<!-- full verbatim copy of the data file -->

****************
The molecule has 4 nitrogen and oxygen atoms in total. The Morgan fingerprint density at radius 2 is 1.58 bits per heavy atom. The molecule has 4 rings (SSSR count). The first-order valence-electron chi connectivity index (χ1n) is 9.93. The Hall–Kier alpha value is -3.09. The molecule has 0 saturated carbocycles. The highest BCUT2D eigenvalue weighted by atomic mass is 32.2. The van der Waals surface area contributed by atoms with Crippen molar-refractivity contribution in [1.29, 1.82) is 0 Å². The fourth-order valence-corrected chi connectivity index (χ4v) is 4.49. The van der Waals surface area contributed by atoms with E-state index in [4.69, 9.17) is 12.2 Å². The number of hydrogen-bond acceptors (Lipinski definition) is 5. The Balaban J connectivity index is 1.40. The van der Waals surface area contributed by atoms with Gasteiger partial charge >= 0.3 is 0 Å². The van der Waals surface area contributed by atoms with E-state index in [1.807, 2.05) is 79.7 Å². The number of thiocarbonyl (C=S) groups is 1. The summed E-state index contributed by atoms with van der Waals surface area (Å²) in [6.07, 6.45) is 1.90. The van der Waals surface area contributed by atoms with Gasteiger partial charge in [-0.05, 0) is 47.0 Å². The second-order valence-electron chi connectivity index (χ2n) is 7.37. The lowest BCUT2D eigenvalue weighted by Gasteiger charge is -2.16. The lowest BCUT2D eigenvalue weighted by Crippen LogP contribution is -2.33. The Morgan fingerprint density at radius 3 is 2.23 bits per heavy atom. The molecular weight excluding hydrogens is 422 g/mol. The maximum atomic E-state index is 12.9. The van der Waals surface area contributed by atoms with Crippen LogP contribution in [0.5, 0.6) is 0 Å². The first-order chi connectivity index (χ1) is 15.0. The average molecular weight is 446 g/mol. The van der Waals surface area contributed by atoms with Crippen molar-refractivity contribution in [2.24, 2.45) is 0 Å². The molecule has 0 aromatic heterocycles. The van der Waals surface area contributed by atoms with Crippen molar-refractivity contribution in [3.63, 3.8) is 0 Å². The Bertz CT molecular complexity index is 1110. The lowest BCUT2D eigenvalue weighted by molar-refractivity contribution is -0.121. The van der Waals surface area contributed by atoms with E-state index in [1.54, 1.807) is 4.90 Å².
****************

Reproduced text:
The molecule has 4 nitrogen and oxygen atoms in total. The Morgan fingerprint density at radius 2 is 1.58 bits per heavy atom. The molecule has 4 rings (SSSR count). The first-order valence-electron chi connectivity index (χ1n) is 9.93. The Hall–Kier alpha value is -3.09. The molecule has 0 saturated carbocycles. The highest BCUT2D eigenvalue weighted by atomic mass is 32.2. The van der Waals surface area contributed by atoms with Crippen molar-refractivity contribution in [1.29, 1.82) is 0 Å². The fourth-order valence-corrected chi connectivity index (χ4v) is 4.49. The van der Waals surface area contributed by atoms with E-state index in [4.69, 9.17) is 12.2 Å². The number of hydrogen-bond acceptors (Lipinski definition) is 5. The Balaban J connectivity index is 1.40. The van der Waals surface area contributed by atoms with Gasteiger partial charge >= 0.3 is 0 Å². The van der Waals surface area contributed by atoms with E-state index in [1.807, 2.05) is 79.7 Å². The number of thiocarbonyl (C=S) groups is 1. The summed E-state index contributed by atoms with van der Waals surface area (Å²) in [6.07, 6.45) is 1.90. The van der Waals surface area contributed by atoms with Gasteiger partial charge in [-0.05, 0) is 47.0 Å². The second-order valence-electron chi connectivity index (χ2n) is 7.37. The lowest BCUT2D eigenvalue weighted by Gasteiger charge is -2.16. The lowest BCUT2D eigenvalue weighted by Crippen LogP contribution is -2.33. The Morgan fingerprint density at radius 3 is 2.23 bits per heavy atom. The molecular weight excluding hydrogens is 422 g/mol. The maximum atomic E-state index is 12.9. The van der Waals surface area contributed by atoms with Crippen LogP contribution in [0.5, 0.6) is 0 Å². The first-order chi connectivity index (χ1) is 15.0. The average molecular weight is 446 g/mol. The van der Waals surface area contributed by atoms with Crippen molar-refractivity contribution in [2.24, 2.45) is 0 Å². The molecule has 0 aromatic heterocycles. The van der Waals surface area contributed by atoms with Crippen molar-refractivity contribution in [3.63, 3.8) is 0 Å². The Bertz CT molecular complexity index is 1110. The lowest BCUT2D eigenvalue weighted by molar-refractivity contribution is -0.121. The van der Waals surface area contributed by atoms with E-state index in [1.54, 1.807) is 4.90 Å².